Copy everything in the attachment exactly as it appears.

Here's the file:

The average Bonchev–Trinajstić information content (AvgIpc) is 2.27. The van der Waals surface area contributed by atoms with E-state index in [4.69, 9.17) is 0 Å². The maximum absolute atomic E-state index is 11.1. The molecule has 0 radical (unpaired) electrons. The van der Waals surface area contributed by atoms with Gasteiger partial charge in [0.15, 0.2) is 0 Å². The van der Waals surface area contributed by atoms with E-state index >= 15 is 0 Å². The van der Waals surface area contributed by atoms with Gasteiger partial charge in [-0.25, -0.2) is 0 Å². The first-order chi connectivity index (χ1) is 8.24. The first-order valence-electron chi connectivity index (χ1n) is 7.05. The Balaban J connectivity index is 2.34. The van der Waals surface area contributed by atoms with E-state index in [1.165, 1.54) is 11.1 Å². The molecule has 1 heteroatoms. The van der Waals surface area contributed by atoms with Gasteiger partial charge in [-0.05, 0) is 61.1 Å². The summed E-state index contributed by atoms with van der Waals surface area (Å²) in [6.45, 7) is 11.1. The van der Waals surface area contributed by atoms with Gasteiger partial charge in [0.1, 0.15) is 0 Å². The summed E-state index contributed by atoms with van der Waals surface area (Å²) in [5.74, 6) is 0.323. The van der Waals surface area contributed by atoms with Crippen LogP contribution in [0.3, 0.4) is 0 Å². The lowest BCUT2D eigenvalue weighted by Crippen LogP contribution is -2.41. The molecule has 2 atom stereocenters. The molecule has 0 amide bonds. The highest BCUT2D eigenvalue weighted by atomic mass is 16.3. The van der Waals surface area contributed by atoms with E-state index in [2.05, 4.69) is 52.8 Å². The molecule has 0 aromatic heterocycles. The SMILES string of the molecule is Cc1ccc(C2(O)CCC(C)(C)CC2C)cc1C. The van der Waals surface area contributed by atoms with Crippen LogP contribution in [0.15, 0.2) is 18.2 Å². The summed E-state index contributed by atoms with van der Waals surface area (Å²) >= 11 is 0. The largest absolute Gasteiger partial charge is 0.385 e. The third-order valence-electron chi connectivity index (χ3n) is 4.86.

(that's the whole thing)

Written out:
The average Bonchev–Trinajstić information content (AvgIpc) is 2.27. The van der Waals surface area contributed by atoms with E-state index in [4.69, 9.17) is 0 Å². The maximum absolute atomic E-state index is 11.1. The molecule has 0 radical (unpaired) electrons. The van der Waals surface area contributed by atoms with Gasteiger partial charge in [0.15, 0.2) is 0 Å². The van der Waals surface area contributed by atoms with E-state index >= 15 is 0 Å². The van der Waals surface area contributed by atoms with Gasteiger partial charge in [-0.25, -0.2) is 0 Å². The first-order chi connectivity index (χ1) is 8.24. The first-order valence-electron chi connectivity index (χ1n) is 7.05. The Balaban J connectivity index is 2.34. The van der Waals surface area contributed by atoms with E-state index in [1.165, 1.54) is 11.1 Å². The molecule has 1 heteroatoms. The van der Waals surface area contributed by atoms with Gasteiger partial charge in [-0.05, 0) is 61.1 Å². The summed E-state index contributed by atoms with van der Waals surface area (Å²) in [6.45, 7) is 11.1. The van der Waals surface area contributed by atoms with Gasteiger partial charge in [0.1, 0.15) is 0 Å². The summed E-state index contributed by atoms with van der Waals surface area (Å²) in [5.74, 6) is 0.323. The van der Waals surface area contributed by atoms with Crippen LogP contribution in [0.3, 0.4) is 0 Å². The lowest BCUT2D eigenvalue weighted by Crippen LogP contribution is -2.41. The molecule has 2 atom stereocenters. The molecule has 0 amide bonds. The highest BCUT2D eigenvalue weighted by atomic mass is 16.3. The van der Waals surface area contributed by atoms with E-state index in [2.05, 4.69) is 52.8 Å². The molecule has 0 aromatic heterocycles. The SMILES string of the molecule is Cc1ccc(C2(O)CCC(C)(C)CC2C)cc1C. The van der Waals surface area contributed by atoms with Crippen LogP contribution in [0.15, 0.2) is 18.2 Å². The summed E-state index contributed by atoms with van der Waals surface area (Å²) >= 11 is 0. The largest absolute Gasteiger partial charge is 0.385 e. The third-order valence-electron chi connectivity index (χ3n) is 4.86.